Elective3.0PTRS 6103.0PTRS 6543.0
  PTRS 6562.0Elective3.0
 4.5 18 16.5 17
Third Year
PTRS 7924.5PTRS 7934.5  
 4.5 4.5  
Total Credits 128

Decelerated 3.5 Year Plan of Study

First Year
PTRS 5324.0PTRS 5334.0PTRS 5073.0PTRS 6274.0
PTRS 5304.0PTRS 5313.0PTRS 6392.0PTRS 5082.0
 PTRS 5392.0PTRS 6243.0PTRS 6414.0
 8 9 8 10
Second Year
PTRS 5343.0PTRS 5353.0PTRS 6204.0PTRS 6653.5
PTRS 6004.0PTRS 6303.0PTRS 6633.5PTRS 7522.0
PTRS 6130.5PTRS 7513.0PTRS 6441.5PTRS 6803.0
 PTRS 6140.5PTRS 6150.5PTRS 6214.0
  PTRS 6233.0PTRS 6160.5
 7.5 9.5 12.5 13
Third Year
PTRS 7914.5PTRS 6224.0PTRS 5404.0PTRS 7332.0
 PTRS 6483.0PTRS 6492.5PTRS 6543.0
 PTRS 6425.0PTRS 6103.0PTRS 6552.5
 Elective3.0PTRS 6562.0Elective3.0
 4.5 15 11.5 10.5
Fourth Year
PTRS 7924.5PTRS 7934.5  
 4.5 4.5  
Total Credits 128

Clinical Education

A strong history of comprehensive clinical education exists for our professional students. The clinical education for the DPT program is integrated into the didactic portions of the curriculum so that knowledge obtained in the classroom is readily put into practice. The DPT program has contracts with hundreds of clinical sites across the nation, representing all facets of professional practice. Students build confidence by participating in part-time integrated clinical experiences (ICEs) during the first year of the program and 33 weeks of full-time clinical experiences that offer various levels of acuity in different clinical environments.

Students may select from clinical sites that offer experiences with all ages across the life span and in a variety of environments including, but not limited to, acute care, pediatrics, adult rehabilitation, geriatrics, orthopedics, sports medicine, and industrial and occupational rehabilitation.

Additional Information

For more information, visit the Physical Therapy and Rehabilitation Sciences Overview page on the College of Nursing and Health Professions website.


Teaching Facilities

Classes are held in lecture halls, classrooms, laboratories or in clinical and research facilities on the University City campus of Drexel University.  A brand new Health Sciences Building (HSB) is where the Department of Physical Therapy and Rehabilitation Sciences (PTRS) is located along with other programs in the College of Nursing and Health Professions (CNHP) and the College of Medicine. PTRS has two state-of-the-art dedicated laboratories where the clinical components of the professional curriculum are taught. In these laboratories, equipment reflects current physical therapy practice and is part of a multi-disciplinary clinical learning and resource center. Included as part of the resource center is a standardized patient lab that utilizes paid actors to simulate various clinical situations while students' interactions with those "patients" are monitored by supervising faculty. This center provides a rich environment for student learning.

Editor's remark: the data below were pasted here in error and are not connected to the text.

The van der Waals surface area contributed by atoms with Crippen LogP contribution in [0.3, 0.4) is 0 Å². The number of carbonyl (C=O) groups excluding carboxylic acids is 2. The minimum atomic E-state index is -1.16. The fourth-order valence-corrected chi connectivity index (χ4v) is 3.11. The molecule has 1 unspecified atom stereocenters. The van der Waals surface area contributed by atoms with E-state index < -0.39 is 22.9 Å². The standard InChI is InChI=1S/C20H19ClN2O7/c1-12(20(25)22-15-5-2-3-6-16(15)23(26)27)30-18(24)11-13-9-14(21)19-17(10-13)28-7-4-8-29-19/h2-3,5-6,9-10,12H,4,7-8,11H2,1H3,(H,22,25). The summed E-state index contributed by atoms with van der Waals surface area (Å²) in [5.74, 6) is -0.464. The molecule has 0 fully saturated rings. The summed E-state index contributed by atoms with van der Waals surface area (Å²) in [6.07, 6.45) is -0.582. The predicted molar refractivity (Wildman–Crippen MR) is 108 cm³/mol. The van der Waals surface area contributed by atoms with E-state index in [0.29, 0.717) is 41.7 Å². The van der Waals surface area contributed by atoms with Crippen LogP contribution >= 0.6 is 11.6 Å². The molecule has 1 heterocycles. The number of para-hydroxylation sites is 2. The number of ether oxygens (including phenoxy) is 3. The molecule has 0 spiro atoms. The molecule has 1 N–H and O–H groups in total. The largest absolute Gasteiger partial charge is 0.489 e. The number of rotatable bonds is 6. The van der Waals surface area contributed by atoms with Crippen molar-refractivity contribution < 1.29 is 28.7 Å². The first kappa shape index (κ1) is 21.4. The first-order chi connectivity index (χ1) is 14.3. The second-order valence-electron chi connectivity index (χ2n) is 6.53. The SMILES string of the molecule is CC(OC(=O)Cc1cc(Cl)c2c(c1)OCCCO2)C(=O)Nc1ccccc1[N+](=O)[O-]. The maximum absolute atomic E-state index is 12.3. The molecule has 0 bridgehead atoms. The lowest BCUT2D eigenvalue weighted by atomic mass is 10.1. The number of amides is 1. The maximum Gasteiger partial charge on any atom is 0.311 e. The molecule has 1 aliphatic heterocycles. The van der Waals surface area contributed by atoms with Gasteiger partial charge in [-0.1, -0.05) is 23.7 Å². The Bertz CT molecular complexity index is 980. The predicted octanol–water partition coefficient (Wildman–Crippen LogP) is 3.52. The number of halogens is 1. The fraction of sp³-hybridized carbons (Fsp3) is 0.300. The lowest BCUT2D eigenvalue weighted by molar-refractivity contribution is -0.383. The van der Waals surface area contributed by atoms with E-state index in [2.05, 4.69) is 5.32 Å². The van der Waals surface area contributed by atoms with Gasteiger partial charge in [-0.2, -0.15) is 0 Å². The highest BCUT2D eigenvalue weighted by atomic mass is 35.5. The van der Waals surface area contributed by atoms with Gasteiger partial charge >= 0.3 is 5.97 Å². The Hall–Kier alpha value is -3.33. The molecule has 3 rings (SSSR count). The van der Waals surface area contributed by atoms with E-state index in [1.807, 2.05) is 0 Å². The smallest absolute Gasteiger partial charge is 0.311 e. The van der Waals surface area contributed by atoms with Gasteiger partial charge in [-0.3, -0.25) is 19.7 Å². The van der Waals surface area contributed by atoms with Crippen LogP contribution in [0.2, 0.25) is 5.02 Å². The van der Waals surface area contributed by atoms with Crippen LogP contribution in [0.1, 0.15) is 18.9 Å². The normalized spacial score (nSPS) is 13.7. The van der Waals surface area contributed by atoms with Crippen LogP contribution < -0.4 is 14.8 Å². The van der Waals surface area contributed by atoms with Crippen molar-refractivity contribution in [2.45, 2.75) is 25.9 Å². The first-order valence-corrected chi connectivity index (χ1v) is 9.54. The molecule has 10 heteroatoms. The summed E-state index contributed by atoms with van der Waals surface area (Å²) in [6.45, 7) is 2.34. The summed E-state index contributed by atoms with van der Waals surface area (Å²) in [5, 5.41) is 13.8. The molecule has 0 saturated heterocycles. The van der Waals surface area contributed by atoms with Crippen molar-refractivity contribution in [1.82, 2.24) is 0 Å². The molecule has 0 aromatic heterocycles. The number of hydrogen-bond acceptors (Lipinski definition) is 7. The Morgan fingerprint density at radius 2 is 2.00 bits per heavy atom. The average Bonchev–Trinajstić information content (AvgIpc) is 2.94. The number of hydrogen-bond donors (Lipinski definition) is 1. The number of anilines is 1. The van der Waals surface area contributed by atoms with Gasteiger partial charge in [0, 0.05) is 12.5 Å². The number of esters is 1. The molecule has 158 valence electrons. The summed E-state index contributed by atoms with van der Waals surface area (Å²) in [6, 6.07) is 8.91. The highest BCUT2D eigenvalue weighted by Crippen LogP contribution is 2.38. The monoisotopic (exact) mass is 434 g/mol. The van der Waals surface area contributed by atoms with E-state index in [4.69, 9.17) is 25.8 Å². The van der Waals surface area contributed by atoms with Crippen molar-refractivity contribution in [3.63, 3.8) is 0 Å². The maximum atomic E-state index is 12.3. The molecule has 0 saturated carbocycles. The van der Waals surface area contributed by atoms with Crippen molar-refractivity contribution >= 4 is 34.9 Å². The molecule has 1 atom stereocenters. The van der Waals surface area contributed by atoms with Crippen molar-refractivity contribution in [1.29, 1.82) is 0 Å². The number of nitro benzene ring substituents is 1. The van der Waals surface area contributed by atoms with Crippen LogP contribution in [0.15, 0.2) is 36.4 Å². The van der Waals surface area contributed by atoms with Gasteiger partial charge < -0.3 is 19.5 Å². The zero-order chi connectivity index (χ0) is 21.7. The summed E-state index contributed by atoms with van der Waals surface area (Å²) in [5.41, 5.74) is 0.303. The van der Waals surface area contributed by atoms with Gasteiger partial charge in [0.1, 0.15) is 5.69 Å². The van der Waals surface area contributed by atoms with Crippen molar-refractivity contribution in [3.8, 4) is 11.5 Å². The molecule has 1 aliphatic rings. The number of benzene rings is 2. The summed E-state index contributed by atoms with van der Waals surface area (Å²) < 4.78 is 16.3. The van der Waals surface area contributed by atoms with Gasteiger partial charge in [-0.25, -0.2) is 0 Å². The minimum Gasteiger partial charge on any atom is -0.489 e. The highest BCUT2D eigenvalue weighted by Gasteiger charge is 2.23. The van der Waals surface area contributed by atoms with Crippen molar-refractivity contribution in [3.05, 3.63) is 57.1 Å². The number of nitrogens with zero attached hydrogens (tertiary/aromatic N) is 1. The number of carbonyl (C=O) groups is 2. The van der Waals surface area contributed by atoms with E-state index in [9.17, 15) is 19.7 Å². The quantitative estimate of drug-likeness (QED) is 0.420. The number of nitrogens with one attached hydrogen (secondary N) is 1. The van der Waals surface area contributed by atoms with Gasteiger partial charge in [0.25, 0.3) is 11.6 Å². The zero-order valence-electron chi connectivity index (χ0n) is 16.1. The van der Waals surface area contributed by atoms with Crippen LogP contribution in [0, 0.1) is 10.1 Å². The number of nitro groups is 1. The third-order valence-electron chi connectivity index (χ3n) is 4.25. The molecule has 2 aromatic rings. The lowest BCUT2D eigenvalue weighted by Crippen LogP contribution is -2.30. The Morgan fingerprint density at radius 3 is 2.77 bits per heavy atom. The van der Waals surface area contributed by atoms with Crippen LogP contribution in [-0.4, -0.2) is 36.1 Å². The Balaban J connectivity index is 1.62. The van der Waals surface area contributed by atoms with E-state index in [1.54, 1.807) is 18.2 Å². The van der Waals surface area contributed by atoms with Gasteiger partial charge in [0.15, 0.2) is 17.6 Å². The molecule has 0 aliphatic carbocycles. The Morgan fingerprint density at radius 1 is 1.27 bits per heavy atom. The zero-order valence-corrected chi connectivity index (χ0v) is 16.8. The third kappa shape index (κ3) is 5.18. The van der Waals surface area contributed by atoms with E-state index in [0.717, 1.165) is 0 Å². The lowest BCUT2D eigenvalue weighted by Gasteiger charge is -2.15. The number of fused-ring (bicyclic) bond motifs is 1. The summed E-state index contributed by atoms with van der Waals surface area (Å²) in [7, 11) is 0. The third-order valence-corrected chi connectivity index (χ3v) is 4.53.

PTRS also maintains a human anatomy lab in the HSB where students dissect human cadavers during the first two terms of the program. Additional elective coursework may be conducted in the anatomy labs. The gross anatomy lab is a modern, fully equipped facility providing a state-of-the-art dissection laboratory with medical visualization technologies. The facility allows DPT students to focus on the anatomy most relevant to physical therapy while making relevant connections to clinical practice and integrating with other courses.

The DPT program uses its own faculty-staffed clinical sites as well as various clinical sites in the area to enhance the educational experience of the student. The department operates outpatient physical therapy sites in the Drexel Recreation Center on the University City campus and a pro-bono practice in the 11th Street Family Health Center. Students rotate through these facilities getting individualized mentoring while connecting classroom content with clinical practice. These experiences are in addition to the 33 weeks of full-time clinical education the student will experience throughout the curriculum.

The entire Drexel campus has wireless capability and all courses are linked to the learning platform, Blackboard Learn.  

Research Facilities

The Department conducts hypothesis-driven research in biomechanics, motor control, neuromuscular plasticity, rehabilitation and functional outcomes, community-based practice, and family-centered care across the lifespan. The research space is a large, multidisciplinary center in the Health Sciences Building close to classrooms and other clinical labs. The facilities include a gait and running lab and a human performance and aging lab each containing a motion capture system with in-floor force plates, neuromuscular performance labs equipped with custom-built force measuring systems, EMG system, and electromagnetic motion tracking systems, and an instrumented treadmill motion analysis lab. 

Research is conducted via partnerships with organizations locally, nationally, and internationally. Other departments involved in research in the College include Nutrition Sciences, Nursing, Counseling and Family Therapy, and Creative Arts Therapy which provides fertile ground for collaboration. DPT students have the opportunity to work with faculty and PhD students on ongoing laboratory projects through elective coursework.